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The music industry is expanding every day, with exponential growth in all sides from PR to label managers becoming even greater. To see how the industry is moving, we talked to Oliver Kamyszew, a graphic designer turned PR, artist manager at Scarim Management and Black Box Booking about the industry and how it’s moving.

Who are you and how did you get involved with Scarim Management?

My name is Oliver Kamyszew and I am an artist manager and public relations representative at Scarim Management (www.scarimmanagement.com). I also book tours under the moniker Black Box Booking Agency. I got involved with Scarim Management during a time where I was working as a graphic designer and I came across a great band called, “Of Virtue”, whom I now represent. The band had a powerful album but little traction meanwhile I saw that my current colleagues & old friends had launched a management agency and I met with them to see if they’d be interested in representing Of Virtue. Instead they inspired me to take them on and start my current management career. This, of course, didn’t come randomly but instead because I had previous experience being in bands where I was in charge of finances, booking, and so on. Here I am today!

You also run Black Box Booking, an American based booking agency. Do both jobs as a PR manager and booking agent crossover? (EG: Is it easier to book the bands on your PR roster onto tours because of the agency?)

That’s correct, I run Black Box Booking Agency (can be found at www.facebook.com/blackboxbookingagency while we rebuild our website). I do not believe that either job crossover. In the case of that guy recently, whatever his name was, who spoofed the UK with his fake ticket sales and such, surely you can say they CAN go hand in hand if need be – but realistically speaking, when I work one job I do one and when I do the other I do that one. The only way it helps each other is if either one is well received for marketing purposes – so if a band is doing great things press-wise, the booking will be easier. If a band is touring hard and has a lot of attention because of that, it’s easier to get press interested. So on and so forth.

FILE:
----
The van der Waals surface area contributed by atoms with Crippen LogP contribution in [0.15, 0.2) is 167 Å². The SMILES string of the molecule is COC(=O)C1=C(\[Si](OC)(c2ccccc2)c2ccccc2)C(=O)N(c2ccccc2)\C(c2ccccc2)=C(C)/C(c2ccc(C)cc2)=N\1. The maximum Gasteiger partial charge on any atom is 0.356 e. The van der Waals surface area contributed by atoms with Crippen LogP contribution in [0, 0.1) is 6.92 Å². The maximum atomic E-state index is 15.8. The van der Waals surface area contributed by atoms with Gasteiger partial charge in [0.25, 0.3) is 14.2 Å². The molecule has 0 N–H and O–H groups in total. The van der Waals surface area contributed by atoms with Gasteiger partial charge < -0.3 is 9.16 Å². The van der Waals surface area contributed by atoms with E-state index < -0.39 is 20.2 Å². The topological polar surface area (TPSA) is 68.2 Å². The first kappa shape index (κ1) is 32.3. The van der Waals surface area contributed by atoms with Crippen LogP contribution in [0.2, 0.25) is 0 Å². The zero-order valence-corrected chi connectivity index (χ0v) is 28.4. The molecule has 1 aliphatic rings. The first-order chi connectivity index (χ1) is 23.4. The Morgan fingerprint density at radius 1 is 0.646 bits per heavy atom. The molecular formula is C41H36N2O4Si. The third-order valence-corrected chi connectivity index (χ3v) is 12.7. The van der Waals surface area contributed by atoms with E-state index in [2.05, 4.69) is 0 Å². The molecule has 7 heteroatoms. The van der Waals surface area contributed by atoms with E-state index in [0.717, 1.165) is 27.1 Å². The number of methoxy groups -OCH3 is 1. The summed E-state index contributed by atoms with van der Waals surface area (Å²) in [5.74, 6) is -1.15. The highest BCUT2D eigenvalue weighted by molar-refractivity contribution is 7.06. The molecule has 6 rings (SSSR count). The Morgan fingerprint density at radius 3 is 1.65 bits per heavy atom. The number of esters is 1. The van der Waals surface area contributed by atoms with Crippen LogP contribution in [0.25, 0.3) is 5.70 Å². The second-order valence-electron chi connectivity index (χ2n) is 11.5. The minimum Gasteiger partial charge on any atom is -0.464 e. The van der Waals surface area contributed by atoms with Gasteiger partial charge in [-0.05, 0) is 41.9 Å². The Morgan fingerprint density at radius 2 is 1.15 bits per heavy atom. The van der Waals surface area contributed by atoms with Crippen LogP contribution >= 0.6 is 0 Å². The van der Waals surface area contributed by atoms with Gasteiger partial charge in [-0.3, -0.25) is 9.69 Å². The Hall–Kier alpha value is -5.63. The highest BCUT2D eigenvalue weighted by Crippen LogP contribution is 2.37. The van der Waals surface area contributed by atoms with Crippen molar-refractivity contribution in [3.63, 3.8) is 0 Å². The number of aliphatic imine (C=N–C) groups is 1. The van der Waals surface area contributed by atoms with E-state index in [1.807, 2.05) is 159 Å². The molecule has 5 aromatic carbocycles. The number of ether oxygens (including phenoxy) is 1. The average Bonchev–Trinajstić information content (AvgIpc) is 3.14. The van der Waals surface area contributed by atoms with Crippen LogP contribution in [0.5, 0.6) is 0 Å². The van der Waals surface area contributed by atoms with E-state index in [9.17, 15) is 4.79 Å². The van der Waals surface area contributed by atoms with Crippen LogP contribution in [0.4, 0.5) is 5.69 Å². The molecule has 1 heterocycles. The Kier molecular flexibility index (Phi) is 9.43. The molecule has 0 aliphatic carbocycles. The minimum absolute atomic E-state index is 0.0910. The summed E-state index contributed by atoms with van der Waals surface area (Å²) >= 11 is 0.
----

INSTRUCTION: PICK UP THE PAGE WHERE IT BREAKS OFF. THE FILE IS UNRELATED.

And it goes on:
Do you feel that living in America makes it easier to get a job within the international music business path? (such as PR, management, labels etc)

No. What I believe has helped me, if anything, is living overseas in Asia for a number of years and learning about a number of scenes as well as having many friends and colleagues who have spent a lot of time in the international touring community.

What has been one of your greatest achievements working in the music industry so far?

First – Finding a team that believes in me and bands whom I respect and admire who allow me to work with them. Second, 1M+ streams on Of Virtue’s single “Surrounded” in 2018 alone, but that was this year and I’m only looking forward to a bigger, better 2019! Ask me this question again next year – I’ll have much more to say.

With streaming at its peak, from an industry perspective, do you feel the number of streams online more important than physical or online purchases?

Well – both are quite important, as they define different things and it takes many more streams to technically sell one cd (so support your friends by streaming a LOT or buying physicals!). However, if you’re looking at the future (which if you’re working any role in the music industry you always should be) then I would say streams are significantly more important now as they’re more accessible and now you don’t need as much help from an external source such as a label to help you reach your fans or get you paid if you know how to set up distribution and publishing collections. Basically – you can be more independent with streaming than you ever could be with a physical product.

With the closure of grassroots venues being a prevalent issue both in America and the UK, what do you believe can be done to stop these closures?

I believe this is a tough one. First, government art budgets. Second, more needs to be invested into making each small show with as much effort as a big one on the part of the promoter and the bands involved. There’s a lot of areas where bands and promoters could be picking up slack in both, America and the UK, especially with how oversaturated both markets are. But – this is also a time thing. We’re in the age of hip-hop and rock/metal are slowly dying – it’s an ebb and flow … It will come back, just like fashion.

Finally, what is your most controversial opinion about the music industry?

Maybe a few. First, there aren’t enough hours in the day for this line work and if you believe this is a 9-to-5 job then it’s not for you. Second, there are too many people not giving this job close to 100% of their time or effort band making the hard workers look bad. Go big or go home.
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GIG REVIEW – AS IT IS – 28/11/18 MANCHESTER

As It Is are lined up to play their biggest Manchester show to date – headlining the O2 Ritz. Moving from a pop-punk happiness to a much darker ’emo’ style, it’s safe to say a happy-go-lucky bubblegum pop atmosphere was not to be achieved.
While the band have been around for years, Canadian synth-rock Courage My Love (6.5) supporting large shows on the scale of the Ritz isn’t their forte yet. First on, the struggled to form a connection with a crowd of unresponsive attendees and despite Mercedes’s beautiful vocals and attempts, little could be done to capture a crowd. Through no fault of their own, perhaps it was just a tough crowd. The trio are excellent performers, aside from a slight sound issue causing the bass to smother the guitars, they are indeed a very tight band musically. Unfortunately, this just wasn’t their night.